Inorganic Chemistry

Inorganic Chemistry

3.87 (85 ratings by Goodreads)
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A leading textbook which offers a fresh and engaging approach to the teaching of modern inorganic chemistry and gives a clear, well-balanced introduction to the key principles of the subject. The brand new full-colour text design with three-dimensional illustrations brings the subject to life. Students are able to relate the chemistry they learn to everyday life through numerous applications and topic boxes.
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Product details

  • Paperback | 992 pages
  • 210 x 272 x 36mm | 2,000.37g
  • Prentice Hall
  • Upper Saddle River, United States
  • English
  • 2nd edition
  • Illustrations (some col.)
  • 0130399132
  • 9780130399137
  • 1,797,593

Table of contents

PrefaceChapter 1: Some basic conceptsChapter 2: Nuclear propertiesChapter 3: An introduction to molecular symmetryChapter 4: Bonding in polyatomic molecules Chapter 5: Structures and energetics of metallic and ionic solidsChapter 6: Acids, bases and ions in aqueous solutionChapter 7: Reducation and oxidationChapter 8: Non-aqueous mediaChapter 9: HydrogenChapter 10: Group 1: the alkali metalsChapter 11: The group 2 metalsChapter 12: The group 13 elementsChapter 13: The group 14 elementsChapter 14: The group 15 elementsChapter 15: The group 16 elementsChapter 16: The group 17 elementsChapter 17: The group 18 elementsChapter 18: Organometallic compounds of "s"- and "p"- block elementsChapter 19: "d"-block chemistry: general considerationsChapter 20: "d"-block chemistry: coordination complexesChapter 21: "d"-block chemistry: the first row metalsChapter 22: "d"-block metal chemistry: the second and third row metalsChapter 23: Organometallic compunds of "d"-block elementsChapter 24: The "f"-block metals: lanthanoids and actinoidsChapter 25: "d"-block metal complexes: reaction mechanismsChapter 26: Homogeneous and hetrogeneous catalysisChapter 27: Some aspects of solid state chemistryChapter 28: The trace metals of life AppendicesAnswers to non-descriptive problemsIndex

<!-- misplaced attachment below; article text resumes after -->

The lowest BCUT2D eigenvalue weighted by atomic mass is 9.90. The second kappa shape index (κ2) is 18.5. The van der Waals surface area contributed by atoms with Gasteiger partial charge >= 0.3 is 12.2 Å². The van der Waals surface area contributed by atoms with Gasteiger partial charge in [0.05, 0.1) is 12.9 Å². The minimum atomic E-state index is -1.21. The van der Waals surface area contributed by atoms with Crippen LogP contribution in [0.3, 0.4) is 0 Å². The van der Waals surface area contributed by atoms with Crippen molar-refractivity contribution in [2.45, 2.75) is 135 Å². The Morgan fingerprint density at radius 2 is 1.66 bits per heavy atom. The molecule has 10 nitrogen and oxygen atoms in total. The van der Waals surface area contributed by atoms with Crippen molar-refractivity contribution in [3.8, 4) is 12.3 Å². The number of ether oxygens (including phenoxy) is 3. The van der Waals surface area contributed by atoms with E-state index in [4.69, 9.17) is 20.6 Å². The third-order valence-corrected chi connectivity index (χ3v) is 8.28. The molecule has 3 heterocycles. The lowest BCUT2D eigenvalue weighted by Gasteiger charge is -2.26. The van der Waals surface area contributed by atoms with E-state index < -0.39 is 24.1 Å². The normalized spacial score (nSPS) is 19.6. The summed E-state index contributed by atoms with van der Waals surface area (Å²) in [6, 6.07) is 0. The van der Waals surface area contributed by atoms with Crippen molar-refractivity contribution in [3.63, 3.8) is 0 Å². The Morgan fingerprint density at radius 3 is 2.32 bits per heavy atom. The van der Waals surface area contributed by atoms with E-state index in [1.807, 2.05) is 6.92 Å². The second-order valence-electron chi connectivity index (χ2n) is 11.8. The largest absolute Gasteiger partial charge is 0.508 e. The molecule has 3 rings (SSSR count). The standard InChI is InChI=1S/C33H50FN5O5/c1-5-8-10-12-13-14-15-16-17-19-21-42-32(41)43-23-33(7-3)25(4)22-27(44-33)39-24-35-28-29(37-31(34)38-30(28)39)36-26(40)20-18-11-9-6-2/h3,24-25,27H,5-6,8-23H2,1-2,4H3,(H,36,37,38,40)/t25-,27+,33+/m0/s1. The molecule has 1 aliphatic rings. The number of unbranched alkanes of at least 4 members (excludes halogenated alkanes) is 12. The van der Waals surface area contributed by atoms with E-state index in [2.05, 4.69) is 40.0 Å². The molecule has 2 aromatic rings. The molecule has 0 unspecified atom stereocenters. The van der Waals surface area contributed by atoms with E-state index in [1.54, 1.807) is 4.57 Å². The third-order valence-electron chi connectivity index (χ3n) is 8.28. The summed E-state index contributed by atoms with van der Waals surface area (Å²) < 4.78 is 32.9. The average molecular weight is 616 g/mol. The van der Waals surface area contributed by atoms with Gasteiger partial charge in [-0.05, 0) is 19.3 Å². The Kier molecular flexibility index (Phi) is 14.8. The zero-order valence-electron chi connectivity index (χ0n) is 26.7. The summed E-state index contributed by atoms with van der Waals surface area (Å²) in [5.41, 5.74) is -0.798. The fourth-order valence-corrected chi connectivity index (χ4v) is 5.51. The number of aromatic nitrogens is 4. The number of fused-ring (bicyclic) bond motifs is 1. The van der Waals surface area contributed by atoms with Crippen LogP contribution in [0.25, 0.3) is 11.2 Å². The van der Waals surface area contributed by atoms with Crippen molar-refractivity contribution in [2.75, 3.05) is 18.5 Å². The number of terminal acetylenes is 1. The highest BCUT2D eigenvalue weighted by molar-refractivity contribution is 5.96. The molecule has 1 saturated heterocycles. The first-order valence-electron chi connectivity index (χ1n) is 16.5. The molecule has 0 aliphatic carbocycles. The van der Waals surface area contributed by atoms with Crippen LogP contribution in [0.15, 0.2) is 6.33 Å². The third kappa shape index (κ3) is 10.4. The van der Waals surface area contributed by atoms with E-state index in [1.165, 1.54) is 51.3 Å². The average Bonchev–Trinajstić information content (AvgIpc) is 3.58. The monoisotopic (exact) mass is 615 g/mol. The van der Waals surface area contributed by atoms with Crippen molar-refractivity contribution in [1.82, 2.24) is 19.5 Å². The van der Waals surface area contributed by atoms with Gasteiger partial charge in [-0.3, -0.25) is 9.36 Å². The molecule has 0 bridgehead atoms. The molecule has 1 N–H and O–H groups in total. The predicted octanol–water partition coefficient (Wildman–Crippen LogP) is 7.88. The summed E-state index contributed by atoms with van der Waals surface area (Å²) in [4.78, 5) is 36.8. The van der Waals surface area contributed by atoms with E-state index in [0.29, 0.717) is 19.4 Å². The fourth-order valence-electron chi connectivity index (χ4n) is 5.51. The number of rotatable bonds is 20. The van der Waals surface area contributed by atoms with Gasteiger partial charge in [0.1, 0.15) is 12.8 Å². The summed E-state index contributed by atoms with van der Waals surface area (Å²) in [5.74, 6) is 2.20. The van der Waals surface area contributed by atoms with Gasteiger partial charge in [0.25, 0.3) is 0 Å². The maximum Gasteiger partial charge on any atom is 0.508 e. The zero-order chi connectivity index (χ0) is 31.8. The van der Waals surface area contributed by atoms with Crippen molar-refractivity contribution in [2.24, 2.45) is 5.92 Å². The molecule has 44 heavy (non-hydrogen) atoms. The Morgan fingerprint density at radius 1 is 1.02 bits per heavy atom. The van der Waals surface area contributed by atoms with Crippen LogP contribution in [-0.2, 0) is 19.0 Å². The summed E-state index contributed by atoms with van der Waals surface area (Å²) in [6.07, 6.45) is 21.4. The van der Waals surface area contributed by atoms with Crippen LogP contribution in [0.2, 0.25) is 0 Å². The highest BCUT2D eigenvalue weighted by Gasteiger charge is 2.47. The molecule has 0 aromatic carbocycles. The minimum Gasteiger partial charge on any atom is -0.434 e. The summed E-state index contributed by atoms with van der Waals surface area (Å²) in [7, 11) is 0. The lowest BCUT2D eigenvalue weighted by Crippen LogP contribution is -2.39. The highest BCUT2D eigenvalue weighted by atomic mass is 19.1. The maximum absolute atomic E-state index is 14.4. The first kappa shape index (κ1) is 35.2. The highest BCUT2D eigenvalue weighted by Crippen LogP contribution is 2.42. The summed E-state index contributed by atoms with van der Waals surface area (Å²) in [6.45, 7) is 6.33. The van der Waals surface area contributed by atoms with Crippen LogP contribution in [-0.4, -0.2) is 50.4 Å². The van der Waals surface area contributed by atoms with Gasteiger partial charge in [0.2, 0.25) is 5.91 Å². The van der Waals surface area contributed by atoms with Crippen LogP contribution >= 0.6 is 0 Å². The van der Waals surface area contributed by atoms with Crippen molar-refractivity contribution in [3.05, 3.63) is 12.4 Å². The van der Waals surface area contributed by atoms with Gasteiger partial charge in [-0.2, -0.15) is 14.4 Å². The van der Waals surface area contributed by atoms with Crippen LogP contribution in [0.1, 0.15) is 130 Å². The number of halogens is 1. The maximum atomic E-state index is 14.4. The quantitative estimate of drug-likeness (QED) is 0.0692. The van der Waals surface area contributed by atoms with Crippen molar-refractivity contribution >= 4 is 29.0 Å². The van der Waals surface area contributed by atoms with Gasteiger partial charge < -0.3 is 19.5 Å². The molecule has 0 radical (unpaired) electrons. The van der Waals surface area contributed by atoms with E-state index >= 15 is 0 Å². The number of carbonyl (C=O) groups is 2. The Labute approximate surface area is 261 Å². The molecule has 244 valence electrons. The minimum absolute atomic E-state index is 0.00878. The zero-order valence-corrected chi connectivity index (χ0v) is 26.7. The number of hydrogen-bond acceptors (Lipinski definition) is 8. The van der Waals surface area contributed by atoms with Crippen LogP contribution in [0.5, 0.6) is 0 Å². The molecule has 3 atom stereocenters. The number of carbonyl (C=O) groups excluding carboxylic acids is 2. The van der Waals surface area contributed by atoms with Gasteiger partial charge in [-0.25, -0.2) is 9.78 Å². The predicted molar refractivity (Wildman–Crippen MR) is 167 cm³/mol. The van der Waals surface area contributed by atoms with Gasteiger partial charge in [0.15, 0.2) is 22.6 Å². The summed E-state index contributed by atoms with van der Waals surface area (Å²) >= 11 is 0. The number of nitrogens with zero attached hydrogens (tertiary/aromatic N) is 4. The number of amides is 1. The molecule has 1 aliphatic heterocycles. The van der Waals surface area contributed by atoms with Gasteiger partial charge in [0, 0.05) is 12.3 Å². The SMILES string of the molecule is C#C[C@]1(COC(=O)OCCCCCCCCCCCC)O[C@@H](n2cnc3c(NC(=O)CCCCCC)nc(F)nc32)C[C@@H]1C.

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Review quote

"To put it short, this is THE BOOK, that I would like to use in Inorganic Chemistry. The book contains all the information needed. Furthermore, it is well and logically presented. The problems related with each chapter are good; and the suggestions for further reading are highly relevant." Markku Sundberg, Helsinki University, Finland "I've had one of my students take a look at the book and I virtually had to tear it from his hands in order to get it back!" Professor Nikolaus Korber, University of Regensburg, Germany "Housecroft--Sharpe has been the far most superior contemporary inorganic chemistry textbook there is. It was the case of the 1st edition and it remains so for the 2nd edition. The book is also a very good comprehensive text for chemists in general, PhD students and researchers. Clearly, students may prefer the more colorful 2nd edition, and so will their teachers for pedagogical reasons." Pavel Karen, Oslo University, Norway "My tutorial group students... thought that the addition of colour was a major improvement relative to the 1st edition. I thought that the section on Group Theory and symmetry is much better handled in the 2nd edition." Mary Mahon, Bath University, UK "Undoubtedly, the new colour format makes the book seem more attractive to the reader; I noted that the descriptive chemistry has been updated also. It is pleasing that the authors continue to provide a broad coverage of chemistry throughout the Periodic Table while maintaining a reasonable size of book. One of the most important features (and one that recommended the book to us as a text) is that topics are presented in a straightforward manner, making them accessible to the less able students." Professor John Winfield, Glasgow University, UK
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About Catherine E. Housecroft

Catherine E. Housecroft is Professor of Chemistry at the University of Basel, Switzerland. She is the author of a number of textbooks and has extensive teaching experience in the UK, Switzerland, South Africa and the USA. Alan G. Sharpe is a Fellow of Jesus College, University of Cambridge, UK and has had many years of experience teaching Inorganic Chemistry to undergraduates
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Rating details

85 ratings
3.87 out of 5 stars
5 36% (31)
4 33% (28)
3 13% (11)
2 16% (14)
1 1% (1)
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